Why Schumacher broke the rules in Monaco
What is it about Michael Schumacher and Monaco?
The German legend will forever be inextricably linked with the principality and, to some extent, it is for all the wrong reasons.
For all the brilliance Schumacher has displayed around one of Formula 1's most demanding circuits throughout his career, it is the controversy he has created there that makes the headlines.
In 2006, the final year of his first spell in F1, he was involved in one of the biggest scandals of his career when he deliberately parked his Ferrari at Rascasse corner, clumsily trying to make it look like he had made a mistake, and prevented his title rival Fernando Alonso, then at Renault, from beating him to pole position.
Now back in F1 after a three-year retirement, and driving for Mercedes, Schumacher was again at the centre of controversy in Sunday's Monaco Grand Prix. Just a few metres further on from his infamous 2006 stunt, he snatched sixth place from Alonso, now Ferrari's lead driver, into the final corner of the race.
That move was later ruled illegal by the race stewards, a decision that Schumacher's Mercedes team have decided to appeal against.
In the best traditions of F1, that decision itself has generated enormous controversy.
And there was a delicious irony that one of the four stewards was Damon Hill, Schumacher's former arch-rival on the track.
Typically, the row centres around a part of the F1 rule book that, while its intent is clear, leaves room for interpretation.
Article 40.13 of the Formula 1 sporting regulations states: "If the race ends while the safety car is deployed it will enter the pit lane at the end of the last lap and the cars will take the chequered flag as normal without overtaking."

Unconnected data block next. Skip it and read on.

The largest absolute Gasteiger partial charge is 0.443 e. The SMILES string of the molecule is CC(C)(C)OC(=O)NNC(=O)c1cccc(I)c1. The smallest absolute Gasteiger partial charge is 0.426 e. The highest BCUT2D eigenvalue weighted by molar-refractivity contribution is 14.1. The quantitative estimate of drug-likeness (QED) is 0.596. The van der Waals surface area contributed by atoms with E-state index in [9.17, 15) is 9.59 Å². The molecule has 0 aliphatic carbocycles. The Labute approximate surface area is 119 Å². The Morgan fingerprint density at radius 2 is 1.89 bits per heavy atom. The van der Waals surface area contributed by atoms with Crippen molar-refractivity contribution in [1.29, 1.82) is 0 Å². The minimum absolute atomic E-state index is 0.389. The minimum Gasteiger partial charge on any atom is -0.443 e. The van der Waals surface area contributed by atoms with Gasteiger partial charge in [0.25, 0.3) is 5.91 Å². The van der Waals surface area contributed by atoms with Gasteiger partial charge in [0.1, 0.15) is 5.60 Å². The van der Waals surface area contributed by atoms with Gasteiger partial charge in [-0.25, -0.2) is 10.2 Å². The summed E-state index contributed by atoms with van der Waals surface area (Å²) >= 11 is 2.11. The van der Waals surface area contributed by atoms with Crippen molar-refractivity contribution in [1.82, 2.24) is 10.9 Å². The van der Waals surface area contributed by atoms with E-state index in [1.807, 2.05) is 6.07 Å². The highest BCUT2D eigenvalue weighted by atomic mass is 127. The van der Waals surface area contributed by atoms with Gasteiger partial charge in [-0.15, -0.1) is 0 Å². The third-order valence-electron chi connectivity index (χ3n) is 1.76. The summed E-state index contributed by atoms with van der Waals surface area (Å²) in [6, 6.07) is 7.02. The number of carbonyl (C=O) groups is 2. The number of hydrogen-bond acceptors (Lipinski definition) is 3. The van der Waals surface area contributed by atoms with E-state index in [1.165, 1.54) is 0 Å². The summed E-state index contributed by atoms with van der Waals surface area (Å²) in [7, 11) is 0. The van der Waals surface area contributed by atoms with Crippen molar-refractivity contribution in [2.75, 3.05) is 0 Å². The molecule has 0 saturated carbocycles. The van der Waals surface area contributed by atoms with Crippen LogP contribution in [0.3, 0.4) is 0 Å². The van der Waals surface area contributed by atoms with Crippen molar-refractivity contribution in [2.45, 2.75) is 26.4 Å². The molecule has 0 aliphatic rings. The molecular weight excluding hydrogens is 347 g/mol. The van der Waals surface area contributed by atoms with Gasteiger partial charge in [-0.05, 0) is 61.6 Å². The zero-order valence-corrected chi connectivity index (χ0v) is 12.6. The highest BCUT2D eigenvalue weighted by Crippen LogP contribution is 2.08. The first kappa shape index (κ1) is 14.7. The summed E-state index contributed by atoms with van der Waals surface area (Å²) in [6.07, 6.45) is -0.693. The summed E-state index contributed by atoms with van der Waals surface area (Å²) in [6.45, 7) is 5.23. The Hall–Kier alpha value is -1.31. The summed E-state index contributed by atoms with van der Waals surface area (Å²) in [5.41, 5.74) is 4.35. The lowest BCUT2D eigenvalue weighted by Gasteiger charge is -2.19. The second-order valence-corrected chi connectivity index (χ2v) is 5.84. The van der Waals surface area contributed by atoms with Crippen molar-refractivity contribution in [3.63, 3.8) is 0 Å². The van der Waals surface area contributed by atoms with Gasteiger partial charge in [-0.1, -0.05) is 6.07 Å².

Clearly, the rule is meant to be read as meaning that if the safety car is out during the final lap then, although it will pull into the pits before the end of the lap, the cars will proceed to the finish line without being allowed to overtake.
The reason the rule exists is simply because it looks better on television not to have the safety car crossing the line in front of the racing cars.
But the problem is that it can be argued by clever people - and they do not come much cleverer than Mercedes team principal Ross Brawn - that the meaning of the rule is clouded by the initial sub-clause: "If the race ends while the safety car is deployed..."
Brawn's argument is that because the safety car had pulled into the pits, the race was back on, and Schumacher was therefore permitted to overtake Alonso once they had passed what is known as the "safety car line".
This line, which is painted across the track before the final corner, is a new development this year.
Previously, when a race was restarted after a safety car period, the cars were not allowed to overtake until they had crossed the finish line at the start of the next lap.
From this year, though, they can now start to race once they pass this line, which at Monaco was on the exit of the Rascasse hairpin as the cars begin the climb up to the final corner, Anthony Noghes.